Jibunnessa ycrnn14 at UCL.AC.UK
Tue May 12 21:02:11 UTC 1998

Dear All

In my last sending of this, I accidentally attached
the wrong WEB site.  So, here goes, I'm sending it

Thought you might find this interesting!


  The evidence of maize in archaeological sites in
  China and its depiction in Hoysala Temples in India,
  both dated before the 15th century A.D., suggests
  that this domesticated crop was diffused by human
  action before the arrival of Columbus in the New
  World. The implications of this evidence are of
  great magnitude, since the presence of maize in Asia
  indicates that humans were able to migrate between
  both hemispheres; more than likely through trans-
  oceanic means of travel.

This comes from an article by Carl Johannessen and
Anne Z. Parker, "Maize Ears Sculptured in 12th and
13th Century A.D. India as Indicators of Pre-Columbian
Diffusion," Economic Botany 43 (2), 1989, pp. 164-180.

Just in case anyone is REALLY interested, I've attached
some (what I think) useful WEB pages.  The first is
Carl Johannessen's own page at University of Oregon.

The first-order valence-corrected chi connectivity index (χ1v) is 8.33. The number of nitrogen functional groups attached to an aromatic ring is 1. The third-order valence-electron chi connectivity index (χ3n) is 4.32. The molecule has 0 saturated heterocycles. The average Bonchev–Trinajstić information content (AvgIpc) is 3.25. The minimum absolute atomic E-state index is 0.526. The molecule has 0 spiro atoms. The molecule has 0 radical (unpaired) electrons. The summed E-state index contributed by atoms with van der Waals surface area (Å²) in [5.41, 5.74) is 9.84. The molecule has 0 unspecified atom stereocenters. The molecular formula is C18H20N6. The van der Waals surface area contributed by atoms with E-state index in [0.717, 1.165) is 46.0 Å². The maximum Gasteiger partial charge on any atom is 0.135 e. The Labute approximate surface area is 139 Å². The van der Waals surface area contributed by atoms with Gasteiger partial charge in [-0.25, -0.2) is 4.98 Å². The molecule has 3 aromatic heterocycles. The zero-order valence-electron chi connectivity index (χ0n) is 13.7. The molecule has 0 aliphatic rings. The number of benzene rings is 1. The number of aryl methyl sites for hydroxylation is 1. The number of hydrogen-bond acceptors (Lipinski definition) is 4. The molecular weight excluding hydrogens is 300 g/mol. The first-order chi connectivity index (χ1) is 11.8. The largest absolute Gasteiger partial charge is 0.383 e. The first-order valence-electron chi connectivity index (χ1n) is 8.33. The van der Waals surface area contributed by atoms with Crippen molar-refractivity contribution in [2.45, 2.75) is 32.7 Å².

The second from the University of Ohio, also talks about
the same thing, and has a rather useful bibliography.
The last is an article from the Maize Genetics Cooperation
Newsletter, called, "Antiquity of Maize in India".  It's
by M. Kumar and JKS Sachan from Rajendra Agricultural
University in India.  They also suggest that maize being
grown in the very remote Northeastern Himalayan tracts
adjoining Burma and Tibet, could be further evidence of
possible pre-Columbian introduction.

I hope this stimulates interest!

I'd be interested to hear what people think.

And anyone who knows any more about the subject, I'd be
grateful for some illumination and further leads.

All the best


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